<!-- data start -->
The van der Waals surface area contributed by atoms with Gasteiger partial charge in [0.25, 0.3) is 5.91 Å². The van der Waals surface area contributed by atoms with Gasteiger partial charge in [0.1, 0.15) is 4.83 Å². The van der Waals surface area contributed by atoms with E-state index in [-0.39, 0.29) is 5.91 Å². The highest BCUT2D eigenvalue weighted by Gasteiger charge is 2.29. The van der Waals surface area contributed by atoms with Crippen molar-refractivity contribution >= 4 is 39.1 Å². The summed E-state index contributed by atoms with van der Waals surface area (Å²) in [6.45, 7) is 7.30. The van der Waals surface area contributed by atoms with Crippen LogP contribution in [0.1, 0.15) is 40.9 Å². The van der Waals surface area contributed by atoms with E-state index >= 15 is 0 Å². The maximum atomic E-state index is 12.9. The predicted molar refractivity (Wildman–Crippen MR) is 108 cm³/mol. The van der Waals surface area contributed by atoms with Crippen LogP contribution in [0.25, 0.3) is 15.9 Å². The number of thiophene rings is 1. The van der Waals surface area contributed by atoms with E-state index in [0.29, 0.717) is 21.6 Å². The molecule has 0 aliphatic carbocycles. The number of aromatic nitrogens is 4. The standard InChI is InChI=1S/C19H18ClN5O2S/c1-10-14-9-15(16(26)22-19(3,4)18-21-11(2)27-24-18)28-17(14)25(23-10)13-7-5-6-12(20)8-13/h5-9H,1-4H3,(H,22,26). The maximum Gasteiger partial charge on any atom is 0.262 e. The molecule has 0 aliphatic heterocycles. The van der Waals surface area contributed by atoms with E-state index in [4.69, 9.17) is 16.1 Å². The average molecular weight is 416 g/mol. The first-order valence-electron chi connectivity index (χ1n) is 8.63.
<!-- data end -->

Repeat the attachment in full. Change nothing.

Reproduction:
The van der Waals surface area contributed by atoms with Gasteiger partial charge in [0.25, 0.3) is 5.91 Å². The van der Waals surface area contributed by atoms with Gasteiger partial charge in [0.1, 0.15) is 4.83 Å². The van der Waals surface area contributed by atoms with E-state index in [-0.39, 0.29) is 5.91 Å². The highest BCUT2D eigenvalue weighted by Gasteiger charge is 2.29. The van der Waals surface area contributed by atoms with Crippen molar-refractivity contribution >= 4 is 39.1 Å². The summed E-state index contributed by atoms with van der Waals surface area (Å²) in [6.45, 7) is 7.30. The van der Waals surface area contributed by atoms with Crippen LogP contribution in [0.1, 0.15) is 40.9 Å². The van der Waals surface area contributed by atoms with E-state index >= 15 is 0 Å². The maximum atomic E-state index is 12.9. The predicted molar refractivity (Wildman–Crippen MR) is 108 cm³/mol. The van der Waals surface area contributed by atoms with Crippen LogP contribution in [0.25, 0.3) is 15.9 Å². The number of thiophene rings is 1. The van der Waals surface area contributed by atoms with E-state index in [0.29, 0.717) is 21.6 Å². The molecule has 0 aliphatic carbocycles. The number of aromatic nitrogens is 4. The standard InChI is InChI=1S/C19H18ClN5O2S/c1-10-14-9-15(16(26)22-19(3,4)18-21-11(2)27-24-18)28-17(14)25(23-10)13-7-5-6-12(20)8-13/h5-9H,1-4H3,(H,22,26). The maximum Gasteiger partial charge on any atom is 0.262 e. The molecule has 0 aliphatic heterocycles. The van der Waals surface area contributed by atoms with E-state index in [4.69, 9.17) is 16.1 Å². The average molecular weight is 416 g/mol. The first-order valence-electron chi connectivity index (χ1n) is 8.63.